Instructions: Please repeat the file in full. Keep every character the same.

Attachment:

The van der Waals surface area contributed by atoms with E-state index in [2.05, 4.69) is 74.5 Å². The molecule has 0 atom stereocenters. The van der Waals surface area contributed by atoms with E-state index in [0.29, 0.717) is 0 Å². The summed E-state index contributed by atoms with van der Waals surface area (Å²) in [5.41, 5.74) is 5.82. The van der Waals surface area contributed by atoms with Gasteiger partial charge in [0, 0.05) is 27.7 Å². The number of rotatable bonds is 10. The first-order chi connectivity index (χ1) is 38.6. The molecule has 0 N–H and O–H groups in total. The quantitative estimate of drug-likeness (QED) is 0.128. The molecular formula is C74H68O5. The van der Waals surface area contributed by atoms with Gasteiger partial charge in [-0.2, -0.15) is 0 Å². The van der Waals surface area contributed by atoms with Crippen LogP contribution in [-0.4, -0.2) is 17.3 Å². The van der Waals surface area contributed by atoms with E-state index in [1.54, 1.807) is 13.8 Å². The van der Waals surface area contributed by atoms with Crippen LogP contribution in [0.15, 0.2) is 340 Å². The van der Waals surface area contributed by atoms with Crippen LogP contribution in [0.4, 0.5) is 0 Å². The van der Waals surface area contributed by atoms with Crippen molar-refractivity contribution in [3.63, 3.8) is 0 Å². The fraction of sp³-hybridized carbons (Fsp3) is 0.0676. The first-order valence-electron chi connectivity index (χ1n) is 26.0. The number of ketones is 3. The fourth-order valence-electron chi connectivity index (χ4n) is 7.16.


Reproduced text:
The van der Waals surface area contributed by atoms with E-state index in [2.05, 4.69) is 74.5 Å². The molecule has 0 atom stereocenters. The van der Waals surface area contributed by atoms with E-state index in [0.29, 0.717) is 0 Å². The summed E-state index contributed by atoms with van der Waals surface area (Å²) in [5.41, 5.74) is 5.82. The van der Waals surface area contributed by atoms with Gasteiger partial charge in [0, 0.05) is 27.7 Å². The number of rotatable bonds is 10. The first-order chi connectivity index (χ1) is 38.6. The molecule has 0 N–H and O–H groups in total. The quantitative estimate of drug-likeness (QED) is 0.128. The molecular formula is C74H68O5. The van der Waals surface area contributed by atoms with Gasteiger partial charge in [-0.2, -0.15) is 0 Å². The van der Waals surface area contributed by atoms with Crippen LogP contribution in [-0.4, -0.2) is 17.3 Å². The van der Waals surface area contributed by atoms with E-state index in [1.54, 1.807) is 13.8 Å². The van der Waals surface area contributed by atoms with Crippen LogP contribution in [0.15, 0.2) is 340 Å². The van der Waals surface area contributed by atoms with Crippen LogP contribution in [0.4, 0.5) is 0 Å². The van der Waals surface area contributed by atoms with Crippen molar-refractivity contribution in [3.63, 3.8) is 0 Å². The fraction of sp³-hybridized carbons (Fsp3) is 0.0676. The first-order valence-electron chi connectivity index (χ1n) is 26.0. The number of ketones is 3. The fourth-order valence-electron chi connectivity index (χ4n) is 7.16.